The 74-credit curriculum of the program includes courses such as anatomical pathology techniques; educational methodologies; systemic pathology; fundamentals of physiology; microbiology; medical laboratory management; advanced microanatomy; and autopsy and surgical procedures.

Admission requirements to the program include a bachelor’s degree in any science, a minimum cumulative GPA of 3.0, two letters of recommendation, completion of prerequisite courses, a statement of purpose, a current resume, and current transcripts.

  • Location: Morgantown, WV
  • Accreditation: Higher Learning Commission (HLC); National Accrediting Agency for Clinical Laboratory Sciences (NAACLS)
  • Expected Time to Completion: 24 months
  • Estimated Tuition: $822 per credit

Online Pathologists’ Assistant Programs

Due to the hands-on nature of pathologists’ assistant work and training, there are no fully online programs at this time, although select courses may be completed in a distance-based or hybrid format.

Pathologists’ Assistant Professors to know

Cheryl Hanau

Dr. Cheryl Hanau serves as a professor and the Richard Shuman, MD Chair in the Department of Pathology and Laboratory Medicine at Drexel University. Prior to being appointed chair, she was the associate dean for admissions, as well as the program director of the pathology and laboratory science residency program.

Dr. Hanau has many accolades to her name, including being named a “Top Doctor” by Philadelphia Magazine and receiving the Lindback Award, the June Klinghoffer Clinical Educator Award, and several Golden Apple awards. She earned her MD at Jefferson Medical College, where she completed fellowships in surgical pathology and cytopathology.

Diana Marcella Cardona

Dr. Diana Marcella Cardona earned her doctor of medicine degree from the University of Miami and completed her pathology residency at the University of Florida. She then went on to complete a fellowship in gastrointestinal and liver pathology. Her primary areas of specialization are transplant pathology and carcinogenesis of the pancreas.

Dr. Cardona has been an associate professor of pathology at Duke University’s School of Medicine for over a decade. She is a prolific writer and was listed as an author in no fewer than eight publications in 2020 alone. Her research has been published in prominent journals such as The American Journal of Surgical Pathology, Blood, and Infection Control & Hospital Epidemiology.

Olga Ioffe

Dr. Olga Ioffee completed medical school in Moscow, Russia. She then traveled to the US to complete her residency in internal medicine and anatomic and clinical pathology in Maryland. She is the division head for anatomic pathology and the associate chair for education at the University of Maryland School of Medicine.

Her primary specialties are surgical pathology and cytopathology. She also has a clinical specialization in breast and gynecology pathology and routinely consults in this area. She is currently participating in several National Institute of Health-funded research projects on breast cancer. When not researching or teaching, she also works as the editor-in-chief at the American Journal of Surgical Pathology: Reviews and Reports.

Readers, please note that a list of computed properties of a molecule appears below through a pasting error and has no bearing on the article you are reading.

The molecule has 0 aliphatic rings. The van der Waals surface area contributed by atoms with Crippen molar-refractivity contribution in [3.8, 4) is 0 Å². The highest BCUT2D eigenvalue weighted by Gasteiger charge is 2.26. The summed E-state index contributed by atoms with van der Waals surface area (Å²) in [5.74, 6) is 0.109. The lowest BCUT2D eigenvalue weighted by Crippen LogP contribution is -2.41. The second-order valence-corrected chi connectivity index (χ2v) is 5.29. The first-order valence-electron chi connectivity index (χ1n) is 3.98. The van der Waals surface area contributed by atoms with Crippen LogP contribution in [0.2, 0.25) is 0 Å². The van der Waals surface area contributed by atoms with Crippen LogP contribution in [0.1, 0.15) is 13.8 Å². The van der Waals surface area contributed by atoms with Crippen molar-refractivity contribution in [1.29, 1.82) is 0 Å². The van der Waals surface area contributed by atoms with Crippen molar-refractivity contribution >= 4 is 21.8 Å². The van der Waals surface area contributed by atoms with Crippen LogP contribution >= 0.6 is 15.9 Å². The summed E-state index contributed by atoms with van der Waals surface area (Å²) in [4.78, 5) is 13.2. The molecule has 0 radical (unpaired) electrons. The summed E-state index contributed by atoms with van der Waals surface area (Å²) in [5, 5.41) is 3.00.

Pathologists' Assistant Certification & Licensure

Certification for pathologists’ assistants is voluntary, although it is an industry standard and most employers require it. This field’s primary certification is the Pathologists Assistant (PA) certification through the American Society for Clinical Pathology (ASCP).

To be eligible for this exam, candidates must hold at least a bachelor’s degree from a regionally accredited university and complete a NAACLS accredited Pathologists’ Assistant program within the past five years. This exam costs $530, must be completed in two and a half hours, and consists of 100 multiple-choice questions.

Licensing requirements for pathologists’ assistants vary by state. For licensing purposes, pathologists’ assistants often fall under the category of clinical laboratory personnel. Aspiring professionals in this field should contact their local state board to learn about licensing requirements and ensure they have the necessary qualifications.

Kimmy Gustafson
Kimmy Gustafson Writer

With her passion for uncovering the latest innovations and trends, Kimmy Gustafson has provided valuable insights and has interviewed experts to provide readers with the latest information in the rapidly evolving field of medical technology since 2019. Kimmy has been a freelance writer for more than a decade, writing hundreds of articles on a wide variety of topics such as startups, nonprofits, healthcare, kiteboarding, the outdoors, and higher education. She is passionate about seeing the world and has traveled to over 27 countries. She holds a bachelor’s degree in journalism from the University of Oregon. When not working she can be found outdoors, parenting, kiteboarding, or cooking.